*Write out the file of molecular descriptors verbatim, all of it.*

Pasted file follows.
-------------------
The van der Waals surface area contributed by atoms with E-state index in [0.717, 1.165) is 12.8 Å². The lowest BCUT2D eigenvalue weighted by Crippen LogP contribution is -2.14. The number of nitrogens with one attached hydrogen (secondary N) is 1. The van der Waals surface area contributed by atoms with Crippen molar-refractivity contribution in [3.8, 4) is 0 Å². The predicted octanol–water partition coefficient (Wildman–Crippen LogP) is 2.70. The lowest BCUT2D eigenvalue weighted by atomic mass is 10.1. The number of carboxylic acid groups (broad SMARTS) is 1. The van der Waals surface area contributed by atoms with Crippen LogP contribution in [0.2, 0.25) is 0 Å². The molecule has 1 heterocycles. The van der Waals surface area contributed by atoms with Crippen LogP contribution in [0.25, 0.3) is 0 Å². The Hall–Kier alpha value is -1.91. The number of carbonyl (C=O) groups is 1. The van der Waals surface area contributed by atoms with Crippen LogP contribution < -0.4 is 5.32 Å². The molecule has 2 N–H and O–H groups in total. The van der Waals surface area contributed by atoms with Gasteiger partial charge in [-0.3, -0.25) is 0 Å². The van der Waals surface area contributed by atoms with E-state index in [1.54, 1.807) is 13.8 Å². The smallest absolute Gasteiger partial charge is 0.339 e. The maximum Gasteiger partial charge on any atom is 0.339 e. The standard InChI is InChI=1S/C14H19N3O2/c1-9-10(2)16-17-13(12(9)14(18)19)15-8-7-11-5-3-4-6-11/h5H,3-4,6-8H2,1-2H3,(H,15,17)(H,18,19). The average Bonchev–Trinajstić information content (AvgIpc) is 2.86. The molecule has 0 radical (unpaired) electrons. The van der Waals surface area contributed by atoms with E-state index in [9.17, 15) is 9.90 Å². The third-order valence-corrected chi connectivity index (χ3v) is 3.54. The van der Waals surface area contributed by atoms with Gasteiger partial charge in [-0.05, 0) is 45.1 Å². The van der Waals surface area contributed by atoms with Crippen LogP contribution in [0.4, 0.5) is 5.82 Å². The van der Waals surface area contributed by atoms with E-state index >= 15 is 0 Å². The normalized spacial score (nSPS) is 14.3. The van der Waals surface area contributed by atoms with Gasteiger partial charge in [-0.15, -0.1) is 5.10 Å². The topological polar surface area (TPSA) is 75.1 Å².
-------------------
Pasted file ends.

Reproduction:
The van der Waals surface area contributed by atoms with E-state index in [0.717, 1.165) is 12.8 Å². The lowest BCUT2D eigenvalue weighted by Crippen LogP contribution is -2.14. The number of nitrogens with one attached hydrogen (secondary N) is 1. The van der Waals surface area contributed by atoms with Crippen molar-refractivity contribution in [3.8, 4) is 0 Å². The predicted octanol–water partition coefficient (Wildman–Crippen LogP) is 2.70. The lowest BCUT2D eigenvalue weighted by atomic mass is 10.1. The number of carboxylic acid groups (broad SMARTS) is 1. The van der Waals surface area contributed by atoms with Crippen LogP contribution in [0.2, 0.25) is 0 Å². The molecule has 1 heterocycles. The van der Waals surface area contributed by atoms with Crippen LogP contribution in [0.25, 0.3) is 0 Å². The Hall–Kier alpha value is -1.91. The number of carbonyl (C=O) groups is 1. The van der Waals surface area contributed by atoms with Crippen LogP contribution < -0.4 is 5.32 Å². The molecule has 2 N–H and O–H groups in total. The van der Waals surface area contributed by atoms with Gasteiger partial charge in [-0.3, -0.25) is 0 Å². The van der Waals surface area contributed by atoms with E-state index in [1.54, 1.807) is 13.8 Å². The smallest absolute Gasteiger partial charge is 0.339 e. The maximum Gasteiger partial charge on any atom is 0.339 e. The standard InChI is InChI=1S/C14H19N3O2/c1-9-10(2)16-17-13(12(9)14(18)19)15-8-7-11-5-3-4-6-11/h5H,3-4,6-8H2,1-2H3,(H,15,17)(H,18,19). The average Bonchev–Trinajstić information content (AvgIpc) is 2.86. The molecule has 0 radical (unpaired) electrons. The van der Waals surface area contributed by atoms with E-state index in [9.17, 15) is 9.90 Å². The third-order valence-corrected chi connectivity index (χ3v) is 3.54. The van der Waals surface area contributed by atoms with Gasteiger partial charge in [-0.05, 0) is 45.1 Å². The van der Waals surface area contributed by atoms with Crippen LogP contribution in [0.4, 0.5) is 5.82 Å². The van der Waals surface area contributed by atoms with E-state index >= 15 is 0 Å². The normalized spacial score (nSPS) is 14.3. The van der Waals surface area contributed by atoms with Gasteiger partial charge in [-0.15, -0.1) is 5.10 Å². The topological polar surface area (TPSA) is 75.1 Å².